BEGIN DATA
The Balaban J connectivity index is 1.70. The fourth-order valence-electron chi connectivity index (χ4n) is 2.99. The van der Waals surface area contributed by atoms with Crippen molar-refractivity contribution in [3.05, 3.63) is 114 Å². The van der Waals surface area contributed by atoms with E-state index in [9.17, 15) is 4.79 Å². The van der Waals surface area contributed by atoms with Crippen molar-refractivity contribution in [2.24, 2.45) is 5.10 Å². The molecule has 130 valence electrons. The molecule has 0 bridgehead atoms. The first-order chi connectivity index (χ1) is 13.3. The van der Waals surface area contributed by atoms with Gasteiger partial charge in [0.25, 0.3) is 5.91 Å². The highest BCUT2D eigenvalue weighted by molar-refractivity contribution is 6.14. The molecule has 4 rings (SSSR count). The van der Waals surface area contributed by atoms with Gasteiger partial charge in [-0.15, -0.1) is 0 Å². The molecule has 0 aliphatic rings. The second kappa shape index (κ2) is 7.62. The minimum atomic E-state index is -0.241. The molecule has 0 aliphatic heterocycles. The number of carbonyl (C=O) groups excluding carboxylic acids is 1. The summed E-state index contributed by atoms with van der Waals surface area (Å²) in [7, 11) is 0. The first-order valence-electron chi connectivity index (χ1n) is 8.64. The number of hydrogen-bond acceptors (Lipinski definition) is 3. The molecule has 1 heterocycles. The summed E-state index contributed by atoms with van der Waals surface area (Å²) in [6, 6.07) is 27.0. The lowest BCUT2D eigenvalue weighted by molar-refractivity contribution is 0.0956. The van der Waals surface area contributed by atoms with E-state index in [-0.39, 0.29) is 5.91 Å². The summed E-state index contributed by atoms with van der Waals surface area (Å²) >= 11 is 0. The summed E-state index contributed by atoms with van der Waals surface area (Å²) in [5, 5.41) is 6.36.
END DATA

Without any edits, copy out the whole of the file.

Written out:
The Balaban J connectivity index is 1.70. The fourth-order valence-electron chi connectivity index (χ4n) is 2.99. The van der Waals surface area contributed by atoms with Crippen molar-refractivity contribution in [3.05, 3.63) is 114 Å². The van der Waals surface area contributed by atoms with E-state index in [9.17, 15) is 4.79 Å². The van der Waals surface area contributed by atoms with Crippen molar-refractivity contribution in [2.24, 2.45) is 5.10 Å². The molecule has 130 valence electrons. The molecule has 0 bridgehead atoms. The first-order chi connectivity index (χ1) is 13.3. The van der Waals surface area contributed by atoms with Gasteiger partial charge in [0.25, 0.3) is 5.91 Å². The highest BCUT2D eigenvalue weighted by molar-refractivity contribution is 6.14. The molecule has 4 rings (SSSR count). The van der Waals surface area contributed by atoms with Gasteiger partial charge in [-0.15, -0.1) is 0 Å². The molecule has 0 aliphatic rings. The second kappa shape index (κ2) is 7.62. The minimum atomic E-state index is -0.241. The molecule has 0 aliphatic heterocycles. The number of carbonyl (C=O) groups excluding carboxylic acids is 1. The summed E-state index contributed by atoms with van der Waals surface area (Å²) in [7, 11) is 0. The first-order valence-electron chi connectivity index (χ1n) is 8.64. The number of hydrogen-bond acceptors (Lipinski definition) is 3. The molecule has 1 heterocycles. The summed E-state index contributed by atoms with van der Waals surface area (Å²) in [6, 6.07) is 27.0. The lowest BCUT2D eigenvalue weighted by molar-refractivity contribution is 0.0956. The van der Waals surface area contributed by atoms with E-state index in [-0.39, 0.29) is 5.91 Å². The summed E-state index contributed by atoms with van der Waals surface area (Å²) >= 11 is 0. The summed E-state index contributed by atoms with van der Waals surface area (Å²) in [5, 5.41) is 6.36.